Android has at least 3 real browsers in my opinion - Opera Mobile, Firefox, and all those using the stock Webkit rendering engine (so are all essentially the same). I'm not even certain that Chrome for Android doesn't use it's own "internal" version of Webkit, so it is possible that Chrome for Android is a "4th" browser.
"I fully believe it, most of my & my wifes mobile access show an iPhone or iPad user agent, so it must be true."
I suspect you & your wife represent an unimaginably small drop in the ocean when compared to the millions of people who will not change their user agent.
Yes and don't forget that story about how Android devices only need to load half the web page data of iPhones to get the same result, so everyone should know these stats can be safely ignored by all Fandroids because the figures unfairly misrepresent usage.
For these studies, number of page views or visitors are not as important as
1. The number of sites tracked, and
2. The nature of the sites tracked.
This is because the sites themselves will select for specific types of users, For example, one would expect a much larger percentage of Apple devices visiting Apple's site. But it's not that black and white. Shopping sites, for example, might attract a different mix than technical reference sites, which could attract a different mix than media-sharing sites, etc.
I have trouble believing 40,000 would be a broad enough sample of sites to balance site selection bias. By having so many more sites, StatCounter protects against this somewhat, but without knowing the nature of the sites they track, we don't know how well. Ironically, this is where weighting would actually be useful -- weighting the results of each site by the relative popularity and level of general appeal of that site would help offset the site selection bias.
Net Applications shows California has 9.64% GNU/Linux share. If you ask for California - Sunnyvale you get 2.93%. The difference? Google's 10K employees switching to GNU/Linux a couple of years ago. We know there are whole school divisions and others using GNU/Linux but they count as nothing because they are not businesses connecting from business domains to business sites during office hours. There are more than 30 million people in California. Is that bias or what?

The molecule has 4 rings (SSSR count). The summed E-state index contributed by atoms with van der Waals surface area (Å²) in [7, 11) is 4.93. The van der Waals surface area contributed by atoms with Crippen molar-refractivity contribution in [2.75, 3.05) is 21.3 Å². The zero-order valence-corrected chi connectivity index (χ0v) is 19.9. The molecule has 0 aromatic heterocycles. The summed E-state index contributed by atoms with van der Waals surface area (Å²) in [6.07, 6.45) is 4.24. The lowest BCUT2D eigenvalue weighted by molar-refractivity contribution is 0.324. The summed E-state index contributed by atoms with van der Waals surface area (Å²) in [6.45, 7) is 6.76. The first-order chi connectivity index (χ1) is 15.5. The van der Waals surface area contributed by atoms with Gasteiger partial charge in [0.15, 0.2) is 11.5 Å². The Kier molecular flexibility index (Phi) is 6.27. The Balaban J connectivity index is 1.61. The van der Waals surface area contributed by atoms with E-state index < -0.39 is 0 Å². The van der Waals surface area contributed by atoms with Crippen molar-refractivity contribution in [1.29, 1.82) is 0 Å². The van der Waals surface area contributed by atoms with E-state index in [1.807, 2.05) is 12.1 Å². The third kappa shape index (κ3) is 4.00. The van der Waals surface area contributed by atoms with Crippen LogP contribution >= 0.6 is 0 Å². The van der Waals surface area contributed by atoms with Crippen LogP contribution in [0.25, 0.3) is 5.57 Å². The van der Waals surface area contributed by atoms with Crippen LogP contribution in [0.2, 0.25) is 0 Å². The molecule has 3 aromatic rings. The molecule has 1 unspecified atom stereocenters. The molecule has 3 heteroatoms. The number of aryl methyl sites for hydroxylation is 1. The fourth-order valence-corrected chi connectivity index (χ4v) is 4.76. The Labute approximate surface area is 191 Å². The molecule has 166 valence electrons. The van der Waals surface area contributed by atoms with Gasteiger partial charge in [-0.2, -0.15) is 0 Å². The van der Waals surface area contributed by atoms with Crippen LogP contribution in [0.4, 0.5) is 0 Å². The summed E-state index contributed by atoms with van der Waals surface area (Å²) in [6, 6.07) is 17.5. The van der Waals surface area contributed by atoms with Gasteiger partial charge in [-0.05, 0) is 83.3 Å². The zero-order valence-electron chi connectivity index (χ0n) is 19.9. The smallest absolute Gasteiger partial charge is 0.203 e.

Never mind iOS vs Android, what's with the StatCounter graph showing Series40 jumping from 0% to 15% in 4 months?
Of course, it is mirrored by a similar drop with SymbianOS. But why doesn't the jump happen during a single month, like it should if StatCounter was just about changing the way handsets are counted? WTF?
And how are they working out which device is what? Esp as most Android browsers offer an easy to change the user agent, and due to lazy web monkeys, you used to have to change to imitate the iPhone, as that was the only device they tested for.
So Android user could be inflating the iOS (and desktop numbers).
Oi Rik! Mark Twain didn't come up with all the best quotes!
Accounts of the origins of this quote have been grossly misreported.
See here (http://www.york.ac.uk/depts/maths/histstat/lies.htm) for details about the actual history of the phrase. Even Twain acknowledged that he himself didn't come up with it.
Perhaps your copy should be adjusted to say, "as Mark Twain was wont to say, 'as Disraeli was wont to say, "There are ..."'"
Grumble, grumble, can you believe the cultural imperialism coming from the colonies these days, grumble, grumble.
Unless I have "Mobile View" checked in the browser on my HTC Desire S (Android). My User Agent shows as:
"Mozill/5.0 Macintosh U Intel Mac OS X 10_6_3 en-us AppleWebKit/533.16, KHTML like Gecko Version/5.0 Safari/533.16"
It doesn't look very Androidy to me, and I suspect wouldn't count as Android in most web stats! As most mobile versions of websites are crippled, I tend to keep Mobile View unchecked most of the time!
iOS devices don't offer this flexibility they "just work" - *snigger*
So obviously these sort of charts confirm what we all suspect about the decline in Blackberry, but no comment about the non appearance of Microsoft Windows Phone 7.x?
Given the amount of money poured into WP7 by MS and Nokia, the fact that it is still pretty much flat lining (even when filtering to the most 'popular' market of North America) should be a clear indication just how badly it has failed. Ballmer and Elop most be proud.
... would be my HG motorbike jacket's back pocket.
There's a pocket on the back of the presumed driver's jacket, so the pillion passenger can take a map out and peruse it at whatever 70mph+ cruising speed is applied that day. Given the demise of map reading in the last few years, the pocket is going empty so she may as well be playing angry birds now.